Since work in the sugarcane fields is so tough, it’s mostly youngsters, in their late teens and early twenties who are being recruited. Poverty and despair is what drives these teenagers away from school and into the cane fields. The same happened to Reginaldo Ferreira Rossato, who was recruited when he was just 16 years old. His contractor gave him a drug to endure the very tough machete cutting. Labor Ministry Prosecutor Cícero Rufino Pereira confirms that indigenous adolescents are indeed recruited in the Mato Grosso factories.
At this the point the film returns to Orlando Juca, the sugarcane harvester from the introduction. Orlando’s son was only fourteen when he was seduced to leave school and earn money in the sugarcane fields. He died in an accident at the age of fifteen. He got contracted under a false identity, according to which he was 23 years old. The factory never recognized the kid’s real identity and therefore Orlando Juca is denied any indemnification whatsoever.
When Kaiowá-leader Carlito de Oliveira starts crying, the despair is complete. Professor Antonio Brandt insists that the only solution is to demarcate territories. He notes that the Kaiowá are demanding small areas and the return of these lands will not impede the agro-business. Yet, they are not even obtaining that. Famasul’s vice president Eduardo Corrêa Riedel: “Land demarcation is done. If you go back to the origins of Brazilian civilization, then we should give all the land back to the indigenous people.”
The case of Nanderu Marangatu (2005) illustrates the almightiness of the landowners: through local justice departments they manage to retake land even after it is homologated as indigenous territory. The copyright holder of the stock-footage is a Dutch public broadcasting company LLINK and is provided royalty-free.
Despite the brutal repression of those re-occupying their native land and many indigenous leaders having been (and still being) assassinated, the ardor of resistance grows.
Original title: À Sombra de um Delírio Verde Documentário
Production: Argentina, Belgium, Brazil
Time: 29 min
Release Year: 2011
Direction, script and production: An Baccaert, Cristiano Navarro and Nicolas Muñoz
Narration in Portuguese: Fabiana Cozza
Music composed by Thomas Leonhardt
Visit the film’s official website
In his most extended interview in months, Julian Assange speaks to Democracy Now! from inside the Ecuadorean embassy in London, where he has been holed up for nearly six months. Assange vowed WikiLeaks would persevere despite attacks against it. On Tuesday, the European Commission announced that the credit card company Visa did not break the European Union’s antitrust rules by blocking donations to WikiLeaks. “Since the blockade was erected in December 2010, WikiLeaks has lost 95 percent of the donations that were attempted to be transferred to us over that period. … Our rightful and natural growth, our ability to publish as much as we would like, our ability to defend ourselves and our sources, has been diminished by that blockade.” Assange also speaks about his new book, “Cypherpunks: Freedom and the Future of the Internet.” “The mass surveillance and mass interception that is occurring to all of us now who use the internet is also a mass transfer of power from individuals into extremely sophisticated state and private intelligence organizations and their cronies,” he says. Assange also discusses the United States’ targeting of WikiLeaks. “The Pentagon is maintaining a line that WikiLeaks inherently, as an institution that tells military and government whistleblowers to step forward with information, is a crime. They allege we are criminal, moving forward,” Assange says. “Now, the new interpretation of the Espionage Act that the Pentagon is trying to hammer in to the legal system, and which the Department of Justice is complicit in, would mean the end of national security journalism in the United States.”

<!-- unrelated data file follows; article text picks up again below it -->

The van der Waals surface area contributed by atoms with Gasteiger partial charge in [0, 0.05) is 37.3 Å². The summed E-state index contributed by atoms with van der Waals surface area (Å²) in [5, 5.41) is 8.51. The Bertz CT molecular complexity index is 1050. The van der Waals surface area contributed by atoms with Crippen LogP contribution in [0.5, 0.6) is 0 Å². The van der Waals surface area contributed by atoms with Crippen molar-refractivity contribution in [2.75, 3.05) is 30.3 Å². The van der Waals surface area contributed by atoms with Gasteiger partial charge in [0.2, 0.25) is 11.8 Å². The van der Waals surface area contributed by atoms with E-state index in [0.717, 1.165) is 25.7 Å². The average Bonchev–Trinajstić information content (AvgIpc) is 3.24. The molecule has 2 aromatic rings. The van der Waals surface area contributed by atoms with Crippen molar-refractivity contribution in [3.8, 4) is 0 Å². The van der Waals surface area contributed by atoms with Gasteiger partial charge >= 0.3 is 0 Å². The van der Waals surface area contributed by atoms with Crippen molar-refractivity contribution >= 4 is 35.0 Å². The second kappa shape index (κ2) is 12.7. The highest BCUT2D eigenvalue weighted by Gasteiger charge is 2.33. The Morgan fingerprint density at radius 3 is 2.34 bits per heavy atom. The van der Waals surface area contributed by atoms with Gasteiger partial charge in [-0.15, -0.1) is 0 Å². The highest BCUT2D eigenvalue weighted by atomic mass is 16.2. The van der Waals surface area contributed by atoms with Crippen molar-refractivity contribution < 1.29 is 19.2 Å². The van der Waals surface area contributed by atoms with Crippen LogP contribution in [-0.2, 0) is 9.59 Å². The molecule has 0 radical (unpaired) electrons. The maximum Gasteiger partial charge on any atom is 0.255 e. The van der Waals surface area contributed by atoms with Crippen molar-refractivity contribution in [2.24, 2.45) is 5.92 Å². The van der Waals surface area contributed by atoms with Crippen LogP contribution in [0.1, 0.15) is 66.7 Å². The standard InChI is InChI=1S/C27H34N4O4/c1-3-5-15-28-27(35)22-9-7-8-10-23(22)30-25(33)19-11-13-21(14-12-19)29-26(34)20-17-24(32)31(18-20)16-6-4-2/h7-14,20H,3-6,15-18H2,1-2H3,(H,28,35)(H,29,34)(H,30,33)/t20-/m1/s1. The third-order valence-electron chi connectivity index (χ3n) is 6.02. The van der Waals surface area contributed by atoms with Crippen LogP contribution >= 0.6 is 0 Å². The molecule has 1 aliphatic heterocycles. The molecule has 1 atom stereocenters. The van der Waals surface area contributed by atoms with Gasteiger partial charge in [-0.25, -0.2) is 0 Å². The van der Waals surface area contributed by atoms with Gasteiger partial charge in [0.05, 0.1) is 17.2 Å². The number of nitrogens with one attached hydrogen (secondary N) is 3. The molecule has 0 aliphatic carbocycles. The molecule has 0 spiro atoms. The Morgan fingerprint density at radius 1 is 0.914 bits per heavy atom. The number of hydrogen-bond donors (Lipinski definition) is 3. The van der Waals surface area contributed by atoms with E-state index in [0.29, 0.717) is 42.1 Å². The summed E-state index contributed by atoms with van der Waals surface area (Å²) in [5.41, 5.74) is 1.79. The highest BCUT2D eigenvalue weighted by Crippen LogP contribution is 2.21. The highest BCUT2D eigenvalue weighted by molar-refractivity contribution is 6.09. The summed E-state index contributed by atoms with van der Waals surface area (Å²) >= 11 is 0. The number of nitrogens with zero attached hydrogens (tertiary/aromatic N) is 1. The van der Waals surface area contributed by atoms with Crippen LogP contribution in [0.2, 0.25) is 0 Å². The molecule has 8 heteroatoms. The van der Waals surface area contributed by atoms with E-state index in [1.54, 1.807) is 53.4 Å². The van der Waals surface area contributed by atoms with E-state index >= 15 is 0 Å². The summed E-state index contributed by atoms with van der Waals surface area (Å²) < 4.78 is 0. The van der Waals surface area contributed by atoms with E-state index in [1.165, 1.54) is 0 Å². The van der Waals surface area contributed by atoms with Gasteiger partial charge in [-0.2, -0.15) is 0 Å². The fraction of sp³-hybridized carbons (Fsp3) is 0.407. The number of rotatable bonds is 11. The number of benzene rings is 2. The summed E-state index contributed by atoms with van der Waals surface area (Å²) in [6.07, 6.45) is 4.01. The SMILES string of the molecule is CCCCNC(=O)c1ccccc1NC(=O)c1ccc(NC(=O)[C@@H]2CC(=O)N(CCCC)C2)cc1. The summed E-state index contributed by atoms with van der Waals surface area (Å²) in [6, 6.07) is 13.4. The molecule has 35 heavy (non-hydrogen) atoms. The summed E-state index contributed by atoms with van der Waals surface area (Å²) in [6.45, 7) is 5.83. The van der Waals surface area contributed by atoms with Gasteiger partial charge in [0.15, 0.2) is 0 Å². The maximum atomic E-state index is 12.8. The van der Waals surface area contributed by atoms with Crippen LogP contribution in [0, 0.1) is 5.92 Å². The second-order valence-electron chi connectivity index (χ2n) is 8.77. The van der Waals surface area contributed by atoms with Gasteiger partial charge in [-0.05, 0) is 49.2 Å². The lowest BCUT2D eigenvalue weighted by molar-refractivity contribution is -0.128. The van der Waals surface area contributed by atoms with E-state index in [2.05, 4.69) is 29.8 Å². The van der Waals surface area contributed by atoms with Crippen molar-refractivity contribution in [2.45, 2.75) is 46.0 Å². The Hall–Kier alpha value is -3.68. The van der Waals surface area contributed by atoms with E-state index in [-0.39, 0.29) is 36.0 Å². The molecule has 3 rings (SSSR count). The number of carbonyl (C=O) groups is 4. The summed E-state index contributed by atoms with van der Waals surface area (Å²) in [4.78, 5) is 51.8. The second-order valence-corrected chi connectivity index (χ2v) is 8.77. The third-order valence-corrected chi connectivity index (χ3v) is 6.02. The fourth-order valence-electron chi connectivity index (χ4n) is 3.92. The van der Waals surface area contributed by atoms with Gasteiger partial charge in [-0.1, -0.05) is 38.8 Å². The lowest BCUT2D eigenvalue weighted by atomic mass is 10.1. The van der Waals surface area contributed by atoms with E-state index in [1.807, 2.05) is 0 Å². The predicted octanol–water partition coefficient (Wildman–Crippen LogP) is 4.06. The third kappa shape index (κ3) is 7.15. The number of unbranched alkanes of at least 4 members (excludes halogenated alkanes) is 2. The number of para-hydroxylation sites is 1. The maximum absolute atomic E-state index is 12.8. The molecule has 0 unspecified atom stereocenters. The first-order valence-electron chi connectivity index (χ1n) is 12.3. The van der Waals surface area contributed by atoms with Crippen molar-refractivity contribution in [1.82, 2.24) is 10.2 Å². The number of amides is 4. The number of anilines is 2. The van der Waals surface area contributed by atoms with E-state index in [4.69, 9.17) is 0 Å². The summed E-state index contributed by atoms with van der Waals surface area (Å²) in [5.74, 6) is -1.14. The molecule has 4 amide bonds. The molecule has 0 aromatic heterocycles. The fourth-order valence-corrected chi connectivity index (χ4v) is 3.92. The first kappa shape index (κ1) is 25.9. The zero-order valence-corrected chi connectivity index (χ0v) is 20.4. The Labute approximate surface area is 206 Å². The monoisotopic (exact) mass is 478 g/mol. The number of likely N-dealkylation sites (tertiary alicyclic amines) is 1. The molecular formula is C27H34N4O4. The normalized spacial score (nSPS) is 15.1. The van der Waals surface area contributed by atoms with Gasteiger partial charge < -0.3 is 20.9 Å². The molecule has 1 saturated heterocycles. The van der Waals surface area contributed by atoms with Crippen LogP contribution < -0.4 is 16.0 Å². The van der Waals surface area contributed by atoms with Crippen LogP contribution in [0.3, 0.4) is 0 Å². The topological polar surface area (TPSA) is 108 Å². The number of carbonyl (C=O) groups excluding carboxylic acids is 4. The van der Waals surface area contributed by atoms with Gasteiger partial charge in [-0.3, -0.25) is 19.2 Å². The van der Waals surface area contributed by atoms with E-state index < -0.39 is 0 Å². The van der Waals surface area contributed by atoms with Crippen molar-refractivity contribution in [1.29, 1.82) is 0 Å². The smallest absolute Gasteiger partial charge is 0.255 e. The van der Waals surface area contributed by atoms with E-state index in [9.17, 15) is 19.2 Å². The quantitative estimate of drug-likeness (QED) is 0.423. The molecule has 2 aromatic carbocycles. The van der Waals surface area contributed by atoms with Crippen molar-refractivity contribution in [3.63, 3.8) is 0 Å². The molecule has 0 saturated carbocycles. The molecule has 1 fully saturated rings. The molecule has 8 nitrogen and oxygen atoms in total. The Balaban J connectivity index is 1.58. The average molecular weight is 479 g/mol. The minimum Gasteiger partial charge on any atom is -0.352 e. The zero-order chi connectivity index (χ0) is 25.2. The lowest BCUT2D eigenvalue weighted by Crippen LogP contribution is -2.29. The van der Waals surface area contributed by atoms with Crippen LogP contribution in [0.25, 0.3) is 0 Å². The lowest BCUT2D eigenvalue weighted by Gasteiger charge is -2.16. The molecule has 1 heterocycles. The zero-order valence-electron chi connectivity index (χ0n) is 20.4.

VIDEO: SHAMEFUL how Accused WikiLeaks Whistleblower Bradley Manning has been abused and how US tries to break him to testifyTuesday, December 4th, 2012
Bradley Manning, the U.S. Army private accused of leaking hundreds of thousands of classified documents to the whistleblowing website WikiLeaks, has testified for the first time since he was arrested in May 2010. Speaking Thursday at a pretrial proceeding, Manning revealed the emotional tumult he experienced while imprisoned in Kuwait after his arrest in 2010, saying, “I remember thinking, ’I’m going to die.’ I thought I was going to die in a cage.” As part of his testimony, Manning stepped inside a life-sized chalk outline representing the six-by-eight-foot cell he was later held in at the Quantico base in Virginia, and recounted how he would tilt his head to see the reflection of a skylight through a tiny space in his cell door. Manning could face life in prison if convicted of the most serious of 22 counts against him. His trial is expected to begin in February. He has offered to plead guilty to a subset of charges that could potentially carry a maximum prison term of 16 years. “What’s remarkable is that he still has this incredible dignity after going through this,” says Michael Ratner, who was in the courtroom during Manning’s appearance. “But I think all these prison conditions were — sure, they were angry at Bradley Manning, but in the face of that psychiatric statement, that this guy shouldn’t be kept on suicide risk or POI, they’re still keeping him in inhuman conditions, you can only ask yourself — they’re trying to break him for some reason. The lawyer, David Coombs, has said it’s so that he can give evidence against Julian Assange and WikiLeaks.” Ratner is president emeritus of the Center for Constitutional Rights and a lawyer for Julian Assange and WikiLeaks.